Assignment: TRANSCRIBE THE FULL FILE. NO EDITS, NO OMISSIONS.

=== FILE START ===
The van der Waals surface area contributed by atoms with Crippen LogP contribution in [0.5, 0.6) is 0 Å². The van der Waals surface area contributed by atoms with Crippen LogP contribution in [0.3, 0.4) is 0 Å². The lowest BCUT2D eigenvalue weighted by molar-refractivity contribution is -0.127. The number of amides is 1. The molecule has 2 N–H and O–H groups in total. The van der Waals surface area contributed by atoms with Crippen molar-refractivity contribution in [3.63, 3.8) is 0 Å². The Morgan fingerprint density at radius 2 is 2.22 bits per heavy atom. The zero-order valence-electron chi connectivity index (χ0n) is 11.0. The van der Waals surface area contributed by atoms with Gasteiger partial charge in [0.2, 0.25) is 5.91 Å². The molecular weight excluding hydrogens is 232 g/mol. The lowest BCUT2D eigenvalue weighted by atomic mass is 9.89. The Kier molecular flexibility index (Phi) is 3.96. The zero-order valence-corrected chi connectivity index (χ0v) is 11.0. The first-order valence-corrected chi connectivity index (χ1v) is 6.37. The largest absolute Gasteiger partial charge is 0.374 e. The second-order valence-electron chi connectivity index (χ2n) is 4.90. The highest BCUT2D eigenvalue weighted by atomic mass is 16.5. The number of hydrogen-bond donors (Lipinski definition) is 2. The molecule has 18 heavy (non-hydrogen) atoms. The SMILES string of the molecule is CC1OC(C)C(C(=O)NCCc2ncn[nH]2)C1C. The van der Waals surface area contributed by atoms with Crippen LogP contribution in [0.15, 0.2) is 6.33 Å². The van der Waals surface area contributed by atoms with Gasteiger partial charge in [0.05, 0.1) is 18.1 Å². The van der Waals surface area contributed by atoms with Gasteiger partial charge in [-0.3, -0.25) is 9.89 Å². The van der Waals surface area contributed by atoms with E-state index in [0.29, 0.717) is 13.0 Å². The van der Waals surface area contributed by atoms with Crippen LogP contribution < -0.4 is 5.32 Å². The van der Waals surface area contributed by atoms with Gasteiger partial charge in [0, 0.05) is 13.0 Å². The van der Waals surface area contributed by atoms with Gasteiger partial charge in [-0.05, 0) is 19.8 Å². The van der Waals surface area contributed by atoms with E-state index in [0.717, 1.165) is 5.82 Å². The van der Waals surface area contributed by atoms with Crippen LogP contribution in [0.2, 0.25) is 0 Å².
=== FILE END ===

The van der Waals surface area contributed by atoms with Crippen LogP contribution in [0.5, 0.6) is 0 Å². The van der Waals surface area contributed by atoms with Crippen LogP contribution in [0.3, 0.4) is 0 Å². The lowest BCUT2D eigenvalue weighted by molar-refractivity contribution is -0.127. The number of amides is 1. The molecule has 2 N–H and O–H groups in total. The van der Waals surface area contributed by atoms with Crippen molar-refractivity contribution in [3.63, 3.8) is 0 Å². The Morgan fingerprint density at radius 2 is 2.22 bits per heavy atom. The zero-order valence-electron chi connectivity index (χ0n) is 11.0. The van der Waals surface area contributed by atoms with Gasteiger partial charge in [0.2, 0.25) is 5.91 Å². The molecular weight excluding hydrogens is 232 g/mol. The lowest BCUT2D eigenvalue weighted by atomic mass is 9.89. The Kier molecular flexibility index (Phi) is 3.96. The zero-order valence-corrected chi connectivity index (χ0v) is 11.0. The first-order valence-corrected chi connectivity index (χ1v) is 6.37. The largest absolute Gasteiger partial charge is 0.374 e. The second-order valence-electron chi connectivity index (χ2n) is 4.90. The highest BCUT2D eigenvalue weighted by atomic mass is 16.5. The number of hydrogen-bond donors (Lipinski definition) is 2. The molecule has 18 heavy (non-hydrogen) atoms. The SMILES string of the molecule is CC1OC(C)C(C(=O)NCCc2ncn[nH]2)C1C. The van der Waals surface area contributed by atoms with Crippen LogP contribution in [0.15, 0.2) is 6.33 Å². The van der Waals surface area contributed by atoms with Gasteiger partial charge in [0.05, 0.1) is 18.1 Å². The van der Waals surface area contributed by atoms with Gasteiger partial charge in [-0.3, -0.25) is 9.89 Å². The van der Waals surface area contributed by atoms with E-state index in [0.29, 0.717) is 13.0 Å². The van der Waals surface area contributed by atoms with Crippen LogP contribution < -0.4 is 5.32 Å². The van der Waals surface area contributed by atoms with Gasteiger partial charge in [0, 0.05) is 13.0 Å². The van der Waals surface area contributed by atoms with Gasteiger partial charge in [-0.05, 0) is 19.8 Å². The van der Waals surface area contributed by atoms with E-state index in [0.717, 1.165) is 5.82 Å². The van der Waals surface area contributed by atoms with Crippen LogP contribution in [0.2, 0.25) is 0 Å².